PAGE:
Leonard Benardo and Jennifer Weiss in The NYT:
OFFICIALLY, of course, the urban fire escape is primarily an emergency exit, but in New York, this prosaic adornment of countless five- and six-story apartment houses has assumed myriad other functions: faux backyards, platforms for criminal getaways, oases for marginalized smokers and makeshift bedrooms popular during an age before air-conditioning.
And they are often visual knockouts, too. Strikingly designed fire escapes have complemented some of the city’s grandest structures, like the Puck Building on Lafayette Street, and enhanced even the dreariest structures.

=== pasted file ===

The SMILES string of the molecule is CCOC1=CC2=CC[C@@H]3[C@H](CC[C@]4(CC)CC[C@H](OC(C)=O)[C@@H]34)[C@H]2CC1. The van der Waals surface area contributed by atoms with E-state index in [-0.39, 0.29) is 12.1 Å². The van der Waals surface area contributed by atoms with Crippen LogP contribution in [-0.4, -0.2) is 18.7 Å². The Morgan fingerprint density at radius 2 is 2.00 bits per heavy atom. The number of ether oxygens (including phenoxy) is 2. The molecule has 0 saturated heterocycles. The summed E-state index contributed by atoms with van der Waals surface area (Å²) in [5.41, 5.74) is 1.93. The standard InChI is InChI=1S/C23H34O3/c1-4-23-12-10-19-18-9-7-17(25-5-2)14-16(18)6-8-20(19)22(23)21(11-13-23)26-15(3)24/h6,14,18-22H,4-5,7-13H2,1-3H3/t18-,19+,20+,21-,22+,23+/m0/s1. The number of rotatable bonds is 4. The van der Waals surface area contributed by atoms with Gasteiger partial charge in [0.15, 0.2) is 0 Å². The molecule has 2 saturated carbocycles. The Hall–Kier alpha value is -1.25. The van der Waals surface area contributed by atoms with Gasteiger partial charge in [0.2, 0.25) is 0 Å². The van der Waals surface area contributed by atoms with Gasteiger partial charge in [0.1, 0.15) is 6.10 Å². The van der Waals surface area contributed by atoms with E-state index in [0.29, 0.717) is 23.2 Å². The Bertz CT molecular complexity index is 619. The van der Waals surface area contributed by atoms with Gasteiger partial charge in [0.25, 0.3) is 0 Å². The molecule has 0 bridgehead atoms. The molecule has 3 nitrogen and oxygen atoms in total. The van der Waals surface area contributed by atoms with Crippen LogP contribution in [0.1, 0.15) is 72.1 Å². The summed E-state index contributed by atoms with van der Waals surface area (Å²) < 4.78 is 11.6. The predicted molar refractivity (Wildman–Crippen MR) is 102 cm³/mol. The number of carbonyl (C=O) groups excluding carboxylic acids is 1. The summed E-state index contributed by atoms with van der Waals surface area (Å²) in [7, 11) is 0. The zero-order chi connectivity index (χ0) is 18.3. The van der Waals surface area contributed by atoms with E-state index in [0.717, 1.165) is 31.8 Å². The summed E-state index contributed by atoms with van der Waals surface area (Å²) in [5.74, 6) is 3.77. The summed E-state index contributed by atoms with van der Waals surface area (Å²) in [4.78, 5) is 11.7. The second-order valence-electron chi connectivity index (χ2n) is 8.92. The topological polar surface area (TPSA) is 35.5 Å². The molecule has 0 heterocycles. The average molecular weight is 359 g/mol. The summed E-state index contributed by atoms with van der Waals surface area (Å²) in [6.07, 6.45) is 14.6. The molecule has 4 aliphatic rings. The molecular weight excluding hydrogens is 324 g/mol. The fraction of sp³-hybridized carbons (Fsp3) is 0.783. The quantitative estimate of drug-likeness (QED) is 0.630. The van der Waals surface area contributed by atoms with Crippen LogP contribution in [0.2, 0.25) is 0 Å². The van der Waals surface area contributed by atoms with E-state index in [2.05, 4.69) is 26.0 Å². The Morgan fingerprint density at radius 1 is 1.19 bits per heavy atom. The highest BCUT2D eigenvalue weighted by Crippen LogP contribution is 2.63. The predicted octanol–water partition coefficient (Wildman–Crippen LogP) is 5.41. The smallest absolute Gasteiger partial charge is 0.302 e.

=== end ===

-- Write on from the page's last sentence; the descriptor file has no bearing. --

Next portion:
First built in New York well over a century ago, mandated by the 1867 tenement law, fire escapes soon became a canvas for the virtuosity of local foundry workers, including recently arrived European immigrants. Throughout the city, these artisans created ornate objets d’art constructed and molded from wrought and cast iron. The designs that resulted present a decorative smorgasbord, and include such rich details as arabesques, filigree lacework and rosettes.